This is true. However, while I was recently hunting night critters in Limpopo SA, we encountered two leopards. The reason why leopards are off the table in SA is because the only “scientific” data presented to the South African Wildlife and Fisheries department was one funded by the antis that showed a decrease in leopard populations. Since there was no other data to support stability, or even an increase, this was the data and report they had to use to base their suspension of hunting leopard. As my PH said, we all know that there are lots of leopards. We were just rolling along, fat dumb and happy with the way things were going. We got caught with our pants down, and now we are paying the price. It is estimated it will take another 2-3 years to collect all the census and factual data to submit a contradicting scientific report before SA will then be able to make a ruling based on the new data.

I am convinced this is where the anti groups, through their well funded NGO’s will try to hit all hunting. Without pre-emptive positive reports from pro-hunting groups in support of even the hunting of non-threatened species, they force governments to act upon the only “scientific” data available(no matter how skewd, flawed, or slanted the report may be) in an effort to suspend hunting.

This kind of funding and scientific support by SCIF is certainly a necessary step to combat this threat. I am glad to see this happening.
 

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Very good point Mort!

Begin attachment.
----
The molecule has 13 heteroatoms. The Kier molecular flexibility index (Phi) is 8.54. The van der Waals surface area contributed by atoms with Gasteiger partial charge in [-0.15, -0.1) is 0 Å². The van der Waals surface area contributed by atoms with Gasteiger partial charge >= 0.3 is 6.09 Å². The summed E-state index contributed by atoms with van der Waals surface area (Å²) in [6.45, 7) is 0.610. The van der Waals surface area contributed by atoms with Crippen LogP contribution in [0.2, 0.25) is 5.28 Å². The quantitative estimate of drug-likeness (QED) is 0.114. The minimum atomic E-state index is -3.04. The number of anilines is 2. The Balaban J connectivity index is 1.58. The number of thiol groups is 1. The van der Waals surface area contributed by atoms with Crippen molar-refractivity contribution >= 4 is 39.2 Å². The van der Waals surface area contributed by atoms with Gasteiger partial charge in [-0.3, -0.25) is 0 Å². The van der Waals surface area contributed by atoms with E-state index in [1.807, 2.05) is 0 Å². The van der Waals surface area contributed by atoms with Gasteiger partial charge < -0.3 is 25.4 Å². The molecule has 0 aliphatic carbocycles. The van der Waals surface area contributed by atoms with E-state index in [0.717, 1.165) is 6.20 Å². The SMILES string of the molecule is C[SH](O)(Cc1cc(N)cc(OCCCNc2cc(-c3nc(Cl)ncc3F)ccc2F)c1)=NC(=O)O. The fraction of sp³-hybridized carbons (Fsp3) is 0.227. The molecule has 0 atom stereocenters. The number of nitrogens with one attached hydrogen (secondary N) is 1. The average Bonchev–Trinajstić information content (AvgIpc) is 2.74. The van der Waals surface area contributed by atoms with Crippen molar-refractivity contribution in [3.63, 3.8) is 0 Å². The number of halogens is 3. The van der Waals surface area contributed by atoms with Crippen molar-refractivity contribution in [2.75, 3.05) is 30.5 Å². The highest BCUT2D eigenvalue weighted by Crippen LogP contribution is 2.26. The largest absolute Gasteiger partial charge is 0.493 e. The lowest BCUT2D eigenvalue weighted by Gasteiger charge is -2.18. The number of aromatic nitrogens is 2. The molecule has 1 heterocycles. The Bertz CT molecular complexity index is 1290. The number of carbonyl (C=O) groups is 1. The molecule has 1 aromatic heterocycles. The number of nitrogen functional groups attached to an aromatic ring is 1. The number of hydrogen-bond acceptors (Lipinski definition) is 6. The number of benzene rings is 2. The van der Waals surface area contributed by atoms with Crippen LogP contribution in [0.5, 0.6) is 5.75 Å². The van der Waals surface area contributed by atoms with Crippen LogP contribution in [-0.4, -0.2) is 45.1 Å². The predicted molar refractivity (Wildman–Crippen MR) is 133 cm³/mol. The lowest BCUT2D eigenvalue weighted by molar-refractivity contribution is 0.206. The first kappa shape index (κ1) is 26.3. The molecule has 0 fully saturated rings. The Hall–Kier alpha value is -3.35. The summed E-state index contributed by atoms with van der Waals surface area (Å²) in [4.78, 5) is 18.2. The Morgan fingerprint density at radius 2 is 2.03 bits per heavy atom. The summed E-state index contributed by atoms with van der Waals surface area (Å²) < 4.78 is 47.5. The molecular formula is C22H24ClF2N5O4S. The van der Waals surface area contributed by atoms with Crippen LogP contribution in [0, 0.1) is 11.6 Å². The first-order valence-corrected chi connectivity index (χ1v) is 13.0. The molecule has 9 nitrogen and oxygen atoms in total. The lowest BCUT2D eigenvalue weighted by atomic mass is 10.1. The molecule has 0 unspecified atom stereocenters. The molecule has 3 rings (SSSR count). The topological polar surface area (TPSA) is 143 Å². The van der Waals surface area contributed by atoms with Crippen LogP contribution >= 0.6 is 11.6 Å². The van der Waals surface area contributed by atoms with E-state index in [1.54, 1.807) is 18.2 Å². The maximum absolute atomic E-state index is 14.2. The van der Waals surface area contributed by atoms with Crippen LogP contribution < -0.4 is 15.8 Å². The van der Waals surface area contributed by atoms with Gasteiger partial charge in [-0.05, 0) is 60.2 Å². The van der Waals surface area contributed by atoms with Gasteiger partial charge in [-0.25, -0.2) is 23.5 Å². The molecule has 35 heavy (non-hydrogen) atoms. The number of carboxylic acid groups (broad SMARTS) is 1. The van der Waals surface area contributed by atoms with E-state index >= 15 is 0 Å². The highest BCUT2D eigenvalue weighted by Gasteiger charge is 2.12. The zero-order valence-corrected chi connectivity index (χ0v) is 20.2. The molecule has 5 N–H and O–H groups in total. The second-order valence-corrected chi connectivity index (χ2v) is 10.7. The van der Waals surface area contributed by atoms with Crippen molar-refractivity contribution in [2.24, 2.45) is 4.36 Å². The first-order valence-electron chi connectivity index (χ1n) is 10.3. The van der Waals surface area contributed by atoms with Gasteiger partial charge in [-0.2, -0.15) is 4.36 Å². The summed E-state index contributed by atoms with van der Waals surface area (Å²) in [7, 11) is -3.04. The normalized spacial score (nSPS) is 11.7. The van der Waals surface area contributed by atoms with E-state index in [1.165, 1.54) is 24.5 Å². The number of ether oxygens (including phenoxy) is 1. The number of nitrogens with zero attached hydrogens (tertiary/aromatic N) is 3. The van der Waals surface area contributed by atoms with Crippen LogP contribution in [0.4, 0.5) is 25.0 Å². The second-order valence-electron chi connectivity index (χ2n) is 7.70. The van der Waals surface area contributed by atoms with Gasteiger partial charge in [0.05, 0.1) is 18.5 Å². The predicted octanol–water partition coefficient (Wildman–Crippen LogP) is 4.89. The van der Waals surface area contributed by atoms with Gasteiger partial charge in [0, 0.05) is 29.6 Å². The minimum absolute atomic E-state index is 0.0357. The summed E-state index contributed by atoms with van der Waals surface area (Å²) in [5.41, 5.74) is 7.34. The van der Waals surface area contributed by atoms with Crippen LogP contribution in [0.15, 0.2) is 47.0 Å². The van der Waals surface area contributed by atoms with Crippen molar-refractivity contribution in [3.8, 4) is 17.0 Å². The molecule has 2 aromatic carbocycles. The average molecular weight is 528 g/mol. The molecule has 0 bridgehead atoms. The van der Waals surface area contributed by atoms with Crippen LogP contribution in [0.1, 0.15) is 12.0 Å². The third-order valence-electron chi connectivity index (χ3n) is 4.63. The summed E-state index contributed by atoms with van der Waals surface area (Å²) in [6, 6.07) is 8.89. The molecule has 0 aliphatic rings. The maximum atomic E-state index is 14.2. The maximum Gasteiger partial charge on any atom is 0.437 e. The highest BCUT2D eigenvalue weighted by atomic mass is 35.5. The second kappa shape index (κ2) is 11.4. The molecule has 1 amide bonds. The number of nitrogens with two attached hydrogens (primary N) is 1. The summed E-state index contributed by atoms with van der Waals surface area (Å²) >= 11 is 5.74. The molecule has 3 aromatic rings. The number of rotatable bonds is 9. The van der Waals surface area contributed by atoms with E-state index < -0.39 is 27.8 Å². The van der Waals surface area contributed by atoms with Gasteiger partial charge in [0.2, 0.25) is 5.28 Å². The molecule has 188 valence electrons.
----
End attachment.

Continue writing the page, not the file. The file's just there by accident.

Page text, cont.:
johnnyblues

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No one has to tell me about leopard populations in Namibia. I hunted them twice and spoke to quite a few landowners, they are in great numbers. And killing a lot of farm animals.
 

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This survey is good news!
 

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Mort, if I’m not mistaken SA has been closed now for 3 years, I wonder we’re there at now with reopening leopard hunting.
 

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Mort, if I’m not mistaken SA has been closed now for 3 years, I wonder we’re there at now with reopening leopard hunting.

It has been closed several that I am aware of as you state.

According to my PH, unfortunately the census being conducted is a time consuming process. Each leopard encounter, whether in person, or via trailcam, has to be collected, GPS coordinates confirmed, as well as time/date stamped and then submitted to the coordinators of the study. They will then have to produce a scientific study that demonstrates(not just states) that the leopard population of SA is either stable at the established populations of the study, or is actually increasing based on previous non-scientific numbers. I am told this process will still take 2 years to complete. So I do not see SA leopard on quota until 2022 season. Of course, I am just regurgitating hearsay so I may be wrong in either direction. Let’s hope it is sooner because in last calendar year I have encountered two large male leopards on two different properties in SA that I would hunt on a moment’s notice.
 

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"Anti-use groups" There is a good descriptor of them.